Using “Retail S&OP” to Make the Holiday Season Smoother and More Profitable

By most measures, the 2015 holiday season was one many retailers would like to forget.  In addition to experiencing underwhelming sales, retailers struggled to accommodate the massive surge in online shopping that saw, for the first time, more U.S. shoppers buying online than in stores on the Thanksgiving and Black Friday weekend.  The result were frequent out-of-stocks, late deliveries of online orders—and many unhappy customers.

With the 2016 holiday season only five months away, it’s a good time for retailers to think about what they can do to avoid a repeat of 2015.  One of the most effective tools for improving distribution performance during the holidays—especially in a multichannel environment—is a “retail version” of sales and operations planning (S&OP).

Collaborating via S&OP

S&OP is a process that helps foster focus, alignment and synchronization among a company’s leadership team to more effectively match supply and demand.  It historically has been most commonly used by manufacturers.  However, with their shipping demands growing more complex due to the popularity of online shopping, many retailers are realizing S&OP’s benefits.

In a retail setting, S&OP gets key merchants and supply chain decision makers together on a formal basis to collaboratively determine how best to meet the one- to two-month surge in demand that accompanies the holiday season.  Using a simple model, such as the one in Figure 1, the combined team can better understand where they expect the peaks and valleys of demand and how the company will respond.

Figure 1:  A simple model for a retail version of S&OP


Of course, S&OP is not a crystal ball.  Demand will lag for some items and exceed estimates for others.  Promotions will be offered, generating spikes in demand.  To help deal with this uncertainty, the team can look to the previous year as a guide.  An analysis of past seasons could indicate that certain factors typically resulted in a specific promotion and accompanying spike in demand.  This insight can help the supply chain team understand how the merchants are thinking about demand so they can ensure the supply chain can be responsive to those changes.  For instance, the supply chain team might create new, temporary fulfillment nodes to flex capacity, increase speed, and reduce delivery costs.

In essence,  S&OP helps the merchants and supply chain professionals create a basic “playbook” for the season.  This playbook lays out a variety of demand scenarios and actions merchants could take, and the corresponding potential moves the supply chain would need to make to support those actions.  Thus, during the season, when a merchant calls a specific “play”—e.g., a promotion on a slow-selling item or a chase order for more of a hot product—the supply chain isn’t caught off guard and forced to scramble to respond.  It already knows what’s coming and what, in turn, it will do.

Importantly, with S&OP, communication goes both ways.  True, the merchants must keep the supply chain informed of their thinking.  But the supply chain team also must be upfront about what’s operationally possible and reasonable.  They need to be able to say to a merchant, “We’ve deeply analyzed the situation, and if you take this action, we know what will happen from a supply chain perspective, and we’re going to have a bunch of angry customers.”  From there, the merchants and supply chain team can jointly come up with the best solution.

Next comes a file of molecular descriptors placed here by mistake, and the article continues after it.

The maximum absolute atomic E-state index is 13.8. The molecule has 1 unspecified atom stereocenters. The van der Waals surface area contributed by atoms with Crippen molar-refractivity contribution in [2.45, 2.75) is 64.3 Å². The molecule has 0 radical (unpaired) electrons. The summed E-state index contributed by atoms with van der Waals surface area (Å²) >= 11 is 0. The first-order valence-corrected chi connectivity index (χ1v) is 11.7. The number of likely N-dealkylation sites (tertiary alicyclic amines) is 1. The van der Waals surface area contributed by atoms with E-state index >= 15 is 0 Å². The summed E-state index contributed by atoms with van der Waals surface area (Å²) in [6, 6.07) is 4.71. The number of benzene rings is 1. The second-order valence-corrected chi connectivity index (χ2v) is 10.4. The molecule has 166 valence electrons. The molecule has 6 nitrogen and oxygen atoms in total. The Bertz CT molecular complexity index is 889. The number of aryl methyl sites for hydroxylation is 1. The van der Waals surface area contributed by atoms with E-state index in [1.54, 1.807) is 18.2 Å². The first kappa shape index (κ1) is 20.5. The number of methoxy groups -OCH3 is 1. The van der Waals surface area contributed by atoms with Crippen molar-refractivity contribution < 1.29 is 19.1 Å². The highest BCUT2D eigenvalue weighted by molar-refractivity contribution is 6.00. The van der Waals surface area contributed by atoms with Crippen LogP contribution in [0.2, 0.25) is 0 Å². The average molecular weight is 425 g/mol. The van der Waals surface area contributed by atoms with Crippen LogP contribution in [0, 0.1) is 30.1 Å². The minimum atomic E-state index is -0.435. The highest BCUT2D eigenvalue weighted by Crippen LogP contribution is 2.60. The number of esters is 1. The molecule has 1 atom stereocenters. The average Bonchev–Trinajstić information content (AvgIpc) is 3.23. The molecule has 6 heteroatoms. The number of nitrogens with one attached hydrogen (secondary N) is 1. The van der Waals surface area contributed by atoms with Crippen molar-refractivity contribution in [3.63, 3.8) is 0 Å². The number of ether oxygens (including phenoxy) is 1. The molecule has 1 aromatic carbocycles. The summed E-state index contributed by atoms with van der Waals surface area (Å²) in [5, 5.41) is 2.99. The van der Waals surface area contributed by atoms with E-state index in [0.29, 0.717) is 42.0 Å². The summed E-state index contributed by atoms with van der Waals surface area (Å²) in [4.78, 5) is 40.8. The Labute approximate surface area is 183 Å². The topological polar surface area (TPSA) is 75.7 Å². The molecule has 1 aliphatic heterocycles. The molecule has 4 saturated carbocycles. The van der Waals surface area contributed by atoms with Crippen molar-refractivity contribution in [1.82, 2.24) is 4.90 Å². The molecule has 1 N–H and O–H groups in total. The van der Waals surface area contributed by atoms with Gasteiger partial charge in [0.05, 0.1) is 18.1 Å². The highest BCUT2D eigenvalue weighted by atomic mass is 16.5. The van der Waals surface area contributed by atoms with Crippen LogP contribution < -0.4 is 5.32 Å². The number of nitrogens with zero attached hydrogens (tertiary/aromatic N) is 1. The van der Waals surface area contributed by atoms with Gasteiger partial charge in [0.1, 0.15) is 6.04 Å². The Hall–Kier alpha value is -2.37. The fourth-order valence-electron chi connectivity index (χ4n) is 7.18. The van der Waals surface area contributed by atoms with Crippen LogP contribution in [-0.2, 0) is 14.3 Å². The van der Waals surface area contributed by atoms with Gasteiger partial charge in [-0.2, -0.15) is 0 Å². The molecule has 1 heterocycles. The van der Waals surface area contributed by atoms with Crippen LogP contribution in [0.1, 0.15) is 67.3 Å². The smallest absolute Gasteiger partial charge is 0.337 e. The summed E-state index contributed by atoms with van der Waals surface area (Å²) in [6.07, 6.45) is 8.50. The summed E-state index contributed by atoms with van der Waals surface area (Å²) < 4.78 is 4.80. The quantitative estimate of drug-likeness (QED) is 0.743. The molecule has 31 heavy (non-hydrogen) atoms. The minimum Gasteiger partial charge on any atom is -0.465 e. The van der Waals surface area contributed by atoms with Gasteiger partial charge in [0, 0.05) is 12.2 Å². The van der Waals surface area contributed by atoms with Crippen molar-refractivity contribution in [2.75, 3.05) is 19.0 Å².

Here’s how one company, a multi-billion dollar, global fashion retailer, used S&OP to its advantage. Several years ago, during an enterprise-wide systems upgrade, the company implemented tools to monitor and manage the flow of product through the distribution network.  Beyond the tools, the company put in place a complete solution—encompassing people, process and technology—that became known as “Flow Planning.”  Flow Planning became a critical, in-line planning function that optimized inventory flow through the network, subject to each store’s service requirements.  Essentially, it dynamically solved the problem of “pushing the pig through the python”—managing the bubble of product flow in an efficient and effective way to ensure product availability.

The S&OP dimension of this retailer’s solution is the ongoing dialogue between merchandise planning and allocation and the flow planning teams, which is backed up by fact-based analysis.  This is especially critical in handling fractional or digital demand—i.e., items that sell fewer than one unit per week, such as fringe sizes or items in uncommon combinations of style, size and color.  Because the two teams continually and formally keep each other in tune with what they’re doing, the retailer can more effectively meet demand across its entire supply chain, regardless of where that demand comes from.

Avoiding the Ghosts of Christmas 2015

The retail world certainly has become much more complex, especially as customers increasingly demand multichannel access to their favorite goods.  The challenges are only magnified during the holiday season, which has expanded from a few weeks to several months during which consumer expectations are higher and retailers really need to be on their toes.

Using S&OP, retailers can ensure its supply chain is up to the task, avoid the missteps that disappointed many customers last year, and in general boost its margins.  That will translate into a happy holiday season indeed for everyone.

David DuBose is the Director of Supply Chain Solutions for Sedlak Management Consultants


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